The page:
When Did UFC Start? (Complete UFC History)

With the explosion in the popularity of the UFC, are you wondering when the UFC started?

The UFC started in 1993 with its first event on November 12, 1993. The purpose of the promotion was less about money and more about finding out which martial art was best and would win in what they termed an ultimate fight.

How and When Did UFC Start? (Who Started the UFC?)

The UFC started in 1993 and had 6 founders, the most influential of the 6 were Rorion Gracie and Art Davie. Rorion Gracie’s family were the pioneers of what is known today as Brazilian jiu-jitsu.

The Gracie family established no holds barred fighting in 1920s Brazil, known as Vale Tudo (meaning anything goes in Portuguese), where they’d hold the “Gracie Challenge”, a competition to showcase the effectiveness of their Gracie jiu-jitsu style.

In 1989, Rorion Gracie opened his academy in California and would hold the $100,00 Gracie Challenge for anyone who could beat him. This gathered a lot of attention and he realized there was an opportunity for expansion because people loved it.

One of the people this challenge got the attention of was marketer and entrepreneur, Art Davie. He approached Rorion and filmmaker John Milius, who was attending the Gracie academy for classes, with the concept of ‘War of the Worlds’.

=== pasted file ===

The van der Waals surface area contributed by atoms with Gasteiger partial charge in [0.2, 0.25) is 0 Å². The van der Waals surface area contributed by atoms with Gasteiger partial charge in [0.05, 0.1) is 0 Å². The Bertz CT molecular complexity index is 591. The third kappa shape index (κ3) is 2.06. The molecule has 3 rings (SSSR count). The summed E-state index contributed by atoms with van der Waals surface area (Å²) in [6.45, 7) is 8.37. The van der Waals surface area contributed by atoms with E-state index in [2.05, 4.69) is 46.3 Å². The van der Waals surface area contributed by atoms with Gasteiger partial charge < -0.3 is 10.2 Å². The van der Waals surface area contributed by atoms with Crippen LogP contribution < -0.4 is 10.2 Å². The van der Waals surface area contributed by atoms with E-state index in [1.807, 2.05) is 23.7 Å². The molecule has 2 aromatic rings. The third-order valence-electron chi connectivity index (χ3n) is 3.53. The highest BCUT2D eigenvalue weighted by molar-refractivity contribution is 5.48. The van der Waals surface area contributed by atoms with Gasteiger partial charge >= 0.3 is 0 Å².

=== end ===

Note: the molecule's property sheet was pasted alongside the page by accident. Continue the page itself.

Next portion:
This would be a televised 16-man tournament full of the greatest fighters trained in different martial arts; to find out the best fighter and best martial art, much like how the Gracie family had been doing on a smaller scale since the 1920s.

The three then set up WOW promotions LLC (War of the Worlds) under the leadership of Art Davie, and secured $250,000 from 28 investors.

They then partnered with Semaphore Entertainment Group (SEG), a company well versed in the pay-per-view business, to help with the promotion of the first UFC event as well as invest a further $450,000 which they secured from BMG.

The venture was split 50/50 between WOW promotions and SEG, and the $700,000 was split three ways for marketing, television production, and all of the associated costs of the event itself, which included the $50,000 prize money.

The First UFC Fight & Event

In the lead-up, the event was promoted as pitting 8 different martial arts against each other to find out the best. These martial arts were: Bjj, shootfighting, boxing, karate, sumo, kickboxing, taekwondo, and savate.

It was also marketed as no holds barred (no rules) with the promise it’d be the real-life entertainment version of the popular video game, Mortal Kombat.